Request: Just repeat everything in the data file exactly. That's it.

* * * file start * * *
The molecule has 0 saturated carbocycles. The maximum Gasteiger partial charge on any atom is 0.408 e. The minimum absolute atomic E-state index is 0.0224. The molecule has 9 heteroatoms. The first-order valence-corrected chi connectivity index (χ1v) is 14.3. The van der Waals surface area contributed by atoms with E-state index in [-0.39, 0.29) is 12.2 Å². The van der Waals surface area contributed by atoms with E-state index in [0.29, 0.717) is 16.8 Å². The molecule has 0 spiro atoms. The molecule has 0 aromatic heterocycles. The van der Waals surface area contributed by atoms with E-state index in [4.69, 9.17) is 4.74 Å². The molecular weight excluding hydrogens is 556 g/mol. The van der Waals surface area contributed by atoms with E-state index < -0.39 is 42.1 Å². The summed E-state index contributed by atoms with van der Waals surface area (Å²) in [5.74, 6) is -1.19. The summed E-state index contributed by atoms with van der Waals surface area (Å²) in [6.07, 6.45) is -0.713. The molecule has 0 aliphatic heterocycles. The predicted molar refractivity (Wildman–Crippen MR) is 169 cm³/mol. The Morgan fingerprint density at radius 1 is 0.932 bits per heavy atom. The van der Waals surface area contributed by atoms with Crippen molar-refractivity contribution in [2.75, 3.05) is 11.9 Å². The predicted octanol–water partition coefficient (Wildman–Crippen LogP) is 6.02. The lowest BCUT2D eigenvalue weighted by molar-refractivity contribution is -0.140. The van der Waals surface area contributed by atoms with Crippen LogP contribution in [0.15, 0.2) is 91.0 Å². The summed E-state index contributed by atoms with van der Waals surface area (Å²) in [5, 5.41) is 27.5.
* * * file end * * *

The molecule has 0 saturated carbocycles. The maximum Gasteiger partial charge on any atom is 0.408 e. The minimum absolute atomic E-state index is 0.0224. The molecule has 9 heteroatoms. The first-order valence-corrected chi connectivity index (χ1v) is 14.3. The van der Waals surface area contributed by atoms with E-state index in [-0.39, 0.29) is 12.2 Å². The van der Waals surface area contributed by atoms with E-state index in [0.29, 0.717) is 16.8 Å². The molecule has 0 spiro atoms. The molecule has 0 aromatic heterocycles. The van der Waals surface area contributed by atoms with E-state index in [4.69, 9.17) is 4.74 Å². The molecular weight excluding hydrogens is 556 g/mol. The van der Waals surface area contributed by atoms with E-state index < -0.39 is 42.1 Å². The summed E-state index contributed by atoms with van der Waals surface area (Å²) in [5.74, 6) is -1.19. The summed E-state index contributed by atoms with van der Waals surface area (Å²) in [6.07, 6.45) is -0.713. The molecule has 0 aliphatic heterocycles. The predicted molar refractivity (Wildman–Crippen MR) is 169 cm³/mol. The Morgan fingerprint density at radius 1 is 0.932 bits per heavy atom. The van der Waals surface area contributed by atoms with Crippen molar-refractivity contribution in [2.75, 3.05) is 11.9 Å². The predicted octanol–water partition coefficient (Wildman–Crippen LogP) is 6.02. The lowest BCUT2D eigenvalue weighted by molar-refractivity contribution is -0.140. The van der Waals surface area contributed by atoms with Crippen LogP contribution in [0.15, 0.2) is 91.0 Å². The summed E-state index contributed by atoms with van der Waals surface area (Å²) in [5, 5.41) is 27.5.